Rail Suicide Prevention Project
Funded by the U.S. Department of Transportation, the Rail Suicide Prevention Project is designed to:
- Establish the prevalence of suicides on railroad rights of way
- Develop countermeasures to prevent these suicides by understanding interacting characteristics of person and site regarding why people choose to die by suicide in this manner.
Steps to achieve these goals:
- Establish prevalence data on past suicides on railroad rights of way to isolate patterns in frequency, time of day, location, and physical features of the site.
- Conduct “psychological autopsies” on individuals who died by suicide on railroad rights of way to learn more about the person and the events leading up to his or her death and an understanding of why this death occurred on the railroad's right-of-way.
- Identify geographic locations, or “hot spots” where fatalities occur with more frequency than others.
- Propose and pilot test countermeasures based on data and previously tested preventive interventions.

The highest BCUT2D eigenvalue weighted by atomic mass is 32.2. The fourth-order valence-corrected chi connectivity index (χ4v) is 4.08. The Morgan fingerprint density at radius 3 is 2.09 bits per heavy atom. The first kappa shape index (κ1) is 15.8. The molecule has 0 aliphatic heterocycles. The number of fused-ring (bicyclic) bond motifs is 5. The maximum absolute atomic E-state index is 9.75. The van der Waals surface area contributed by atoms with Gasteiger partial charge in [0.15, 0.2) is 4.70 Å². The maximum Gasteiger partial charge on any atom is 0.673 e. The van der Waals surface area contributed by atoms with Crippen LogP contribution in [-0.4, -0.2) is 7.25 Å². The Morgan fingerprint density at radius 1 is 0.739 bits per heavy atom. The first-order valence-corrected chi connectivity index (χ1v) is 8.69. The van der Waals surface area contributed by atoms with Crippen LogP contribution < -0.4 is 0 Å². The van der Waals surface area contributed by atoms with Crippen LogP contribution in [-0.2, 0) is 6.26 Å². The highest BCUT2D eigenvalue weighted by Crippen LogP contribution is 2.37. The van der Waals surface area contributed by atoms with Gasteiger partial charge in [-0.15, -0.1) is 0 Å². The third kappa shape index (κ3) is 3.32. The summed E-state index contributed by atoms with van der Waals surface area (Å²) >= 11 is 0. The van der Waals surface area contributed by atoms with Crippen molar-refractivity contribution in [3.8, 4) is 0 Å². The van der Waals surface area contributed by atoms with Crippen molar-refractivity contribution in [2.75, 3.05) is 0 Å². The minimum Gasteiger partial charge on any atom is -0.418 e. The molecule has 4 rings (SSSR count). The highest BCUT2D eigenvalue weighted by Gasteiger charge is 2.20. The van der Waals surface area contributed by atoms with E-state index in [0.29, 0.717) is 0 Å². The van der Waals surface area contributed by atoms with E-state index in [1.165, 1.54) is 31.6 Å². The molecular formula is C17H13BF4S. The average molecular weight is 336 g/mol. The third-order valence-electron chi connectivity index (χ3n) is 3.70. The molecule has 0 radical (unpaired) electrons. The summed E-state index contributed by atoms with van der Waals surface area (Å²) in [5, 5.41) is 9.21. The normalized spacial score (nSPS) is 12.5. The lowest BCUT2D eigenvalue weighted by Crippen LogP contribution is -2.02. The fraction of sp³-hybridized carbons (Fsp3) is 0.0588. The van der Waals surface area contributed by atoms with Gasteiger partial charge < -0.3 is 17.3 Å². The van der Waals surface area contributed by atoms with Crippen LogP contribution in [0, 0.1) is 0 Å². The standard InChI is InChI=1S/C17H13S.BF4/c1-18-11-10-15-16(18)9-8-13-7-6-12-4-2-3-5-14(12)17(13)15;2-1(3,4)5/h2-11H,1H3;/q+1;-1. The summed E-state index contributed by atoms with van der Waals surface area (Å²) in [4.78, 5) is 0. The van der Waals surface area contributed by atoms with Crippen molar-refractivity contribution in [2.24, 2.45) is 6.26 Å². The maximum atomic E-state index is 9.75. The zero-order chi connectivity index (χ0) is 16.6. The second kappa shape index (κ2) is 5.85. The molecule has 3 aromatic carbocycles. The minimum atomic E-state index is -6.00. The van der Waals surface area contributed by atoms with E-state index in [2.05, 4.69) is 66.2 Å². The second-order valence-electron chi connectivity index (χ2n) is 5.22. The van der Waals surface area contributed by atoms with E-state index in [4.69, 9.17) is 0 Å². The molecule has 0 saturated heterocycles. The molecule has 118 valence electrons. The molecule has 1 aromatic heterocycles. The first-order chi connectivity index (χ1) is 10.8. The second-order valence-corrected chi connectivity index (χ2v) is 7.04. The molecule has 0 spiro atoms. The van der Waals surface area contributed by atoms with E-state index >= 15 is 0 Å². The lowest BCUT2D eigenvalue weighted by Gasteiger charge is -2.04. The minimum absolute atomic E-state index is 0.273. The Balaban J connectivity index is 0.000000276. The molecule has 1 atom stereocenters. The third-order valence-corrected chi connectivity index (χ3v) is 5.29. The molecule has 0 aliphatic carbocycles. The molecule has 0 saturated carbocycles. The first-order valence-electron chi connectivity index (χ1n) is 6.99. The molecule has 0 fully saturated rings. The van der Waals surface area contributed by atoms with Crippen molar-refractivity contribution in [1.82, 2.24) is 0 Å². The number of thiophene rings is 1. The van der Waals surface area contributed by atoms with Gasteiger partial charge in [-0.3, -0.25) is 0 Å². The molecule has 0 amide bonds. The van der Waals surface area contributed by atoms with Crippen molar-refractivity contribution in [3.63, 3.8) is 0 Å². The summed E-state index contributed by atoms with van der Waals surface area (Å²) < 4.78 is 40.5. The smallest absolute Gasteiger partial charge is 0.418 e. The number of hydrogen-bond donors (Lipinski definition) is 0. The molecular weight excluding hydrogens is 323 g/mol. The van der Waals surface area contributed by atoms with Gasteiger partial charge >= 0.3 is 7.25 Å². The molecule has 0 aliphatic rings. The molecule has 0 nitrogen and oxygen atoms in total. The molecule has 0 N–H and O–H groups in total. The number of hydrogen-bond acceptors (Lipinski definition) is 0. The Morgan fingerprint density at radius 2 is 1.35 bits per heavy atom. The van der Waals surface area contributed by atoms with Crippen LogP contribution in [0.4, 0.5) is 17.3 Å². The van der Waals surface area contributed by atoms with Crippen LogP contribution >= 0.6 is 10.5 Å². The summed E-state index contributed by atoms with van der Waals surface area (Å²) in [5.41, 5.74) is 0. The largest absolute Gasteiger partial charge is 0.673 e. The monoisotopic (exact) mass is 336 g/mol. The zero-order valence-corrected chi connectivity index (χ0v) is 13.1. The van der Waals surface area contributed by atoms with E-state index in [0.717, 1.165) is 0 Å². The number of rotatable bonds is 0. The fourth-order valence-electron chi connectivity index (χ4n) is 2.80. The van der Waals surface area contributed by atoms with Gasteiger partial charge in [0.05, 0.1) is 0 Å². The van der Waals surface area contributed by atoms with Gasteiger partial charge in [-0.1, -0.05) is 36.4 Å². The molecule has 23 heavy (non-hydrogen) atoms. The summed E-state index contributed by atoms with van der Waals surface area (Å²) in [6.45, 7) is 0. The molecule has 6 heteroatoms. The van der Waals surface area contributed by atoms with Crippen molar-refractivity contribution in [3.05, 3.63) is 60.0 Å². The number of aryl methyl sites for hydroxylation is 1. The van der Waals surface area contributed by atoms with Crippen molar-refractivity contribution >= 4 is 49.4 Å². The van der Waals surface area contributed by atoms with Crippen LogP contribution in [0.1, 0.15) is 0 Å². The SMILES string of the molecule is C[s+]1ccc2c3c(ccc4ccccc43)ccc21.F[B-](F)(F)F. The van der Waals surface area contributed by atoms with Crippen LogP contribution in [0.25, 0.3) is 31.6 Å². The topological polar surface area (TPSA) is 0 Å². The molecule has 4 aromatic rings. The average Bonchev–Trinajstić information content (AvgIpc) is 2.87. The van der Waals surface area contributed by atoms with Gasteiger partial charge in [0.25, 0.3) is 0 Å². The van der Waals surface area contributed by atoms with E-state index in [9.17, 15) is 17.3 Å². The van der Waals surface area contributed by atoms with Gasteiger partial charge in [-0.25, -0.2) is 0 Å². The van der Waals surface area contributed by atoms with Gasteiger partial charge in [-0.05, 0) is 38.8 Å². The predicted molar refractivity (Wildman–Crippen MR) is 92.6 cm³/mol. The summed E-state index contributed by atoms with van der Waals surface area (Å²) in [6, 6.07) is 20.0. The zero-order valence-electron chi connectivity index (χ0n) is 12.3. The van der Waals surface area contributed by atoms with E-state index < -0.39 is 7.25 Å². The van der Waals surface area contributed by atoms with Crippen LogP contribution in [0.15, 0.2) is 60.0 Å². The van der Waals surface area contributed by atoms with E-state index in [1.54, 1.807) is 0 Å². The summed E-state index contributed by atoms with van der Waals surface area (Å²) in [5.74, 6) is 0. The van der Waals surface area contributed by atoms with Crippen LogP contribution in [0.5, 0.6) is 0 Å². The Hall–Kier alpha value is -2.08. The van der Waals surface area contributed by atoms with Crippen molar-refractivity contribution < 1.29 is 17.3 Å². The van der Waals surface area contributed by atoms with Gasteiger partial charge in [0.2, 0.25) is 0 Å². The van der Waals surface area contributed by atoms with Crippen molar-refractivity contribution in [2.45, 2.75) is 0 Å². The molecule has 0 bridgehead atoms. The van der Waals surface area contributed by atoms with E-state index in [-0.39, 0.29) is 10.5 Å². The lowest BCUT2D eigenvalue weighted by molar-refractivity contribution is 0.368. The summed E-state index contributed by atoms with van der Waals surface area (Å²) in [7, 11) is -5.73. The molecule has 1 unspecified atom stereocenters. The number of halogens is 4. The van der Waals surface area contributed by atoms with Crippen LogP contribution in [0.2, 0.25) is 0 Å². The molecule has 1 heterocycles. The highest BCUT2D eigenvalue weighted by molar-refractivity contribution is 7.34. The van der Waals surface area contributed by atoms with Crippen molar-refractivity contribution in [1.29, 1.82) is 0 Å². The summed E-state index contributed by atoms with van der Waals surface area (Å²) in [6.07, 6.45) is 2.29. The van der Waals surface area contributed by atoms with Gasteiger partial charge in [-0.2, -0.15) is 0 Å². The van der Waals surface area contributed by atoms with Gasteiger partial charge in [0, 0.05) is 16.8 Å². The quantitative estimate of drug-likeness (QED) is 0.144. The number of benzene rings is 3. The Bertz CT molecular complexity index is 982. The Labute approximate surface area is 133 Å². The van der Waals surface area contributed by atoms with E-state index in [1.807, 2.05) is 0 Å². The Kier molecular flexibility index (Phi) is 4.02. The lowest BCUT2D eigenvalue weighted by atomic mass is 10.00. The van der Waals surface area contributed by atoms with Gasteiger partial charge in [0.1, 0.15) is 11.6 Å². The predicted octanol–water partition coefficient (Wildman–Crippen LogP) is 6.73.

Using the information collected, AAS will develop an aggregate profile of those who died by suicide on railroad rights of way. It should be possible then to draw conclusions about the characteristics of these decedents, their relationship to the site and manner of death, and warning signs that will help to identify possible opportunities for prevention and intervention. The project is slated to last 3 years.
Listen to a radio show on Rail Suicide Prevention
From "Caltrain posts new suicide-prevention signs"
"Calls to the crisis hotline number on the signs will be tracked in an attempt to measure whether the signs actually help to prevent suicides... The initiative is part of a larger study by the American Association of Suicidology to measure the effectiveness of suicide-prevention signs."
Continuity of Care Paper: Press Release [PDF]
Under contract with the Suicide Prevention Research Center (SPRC), we have prepared a paper for the Department of Health and Human Services’ Substance Abuse and Mental Health Administration’s Center for Mental Health Services. The paper concerns continuity of care of suicide attempters after discharge from emergency department and inpatient hospitalization. It summarizes the evidence base, makes recommendations for practice, identifies the most critical gaps in knowledge, and suggests directions for new research to fill those gaps. Read now! [PDF]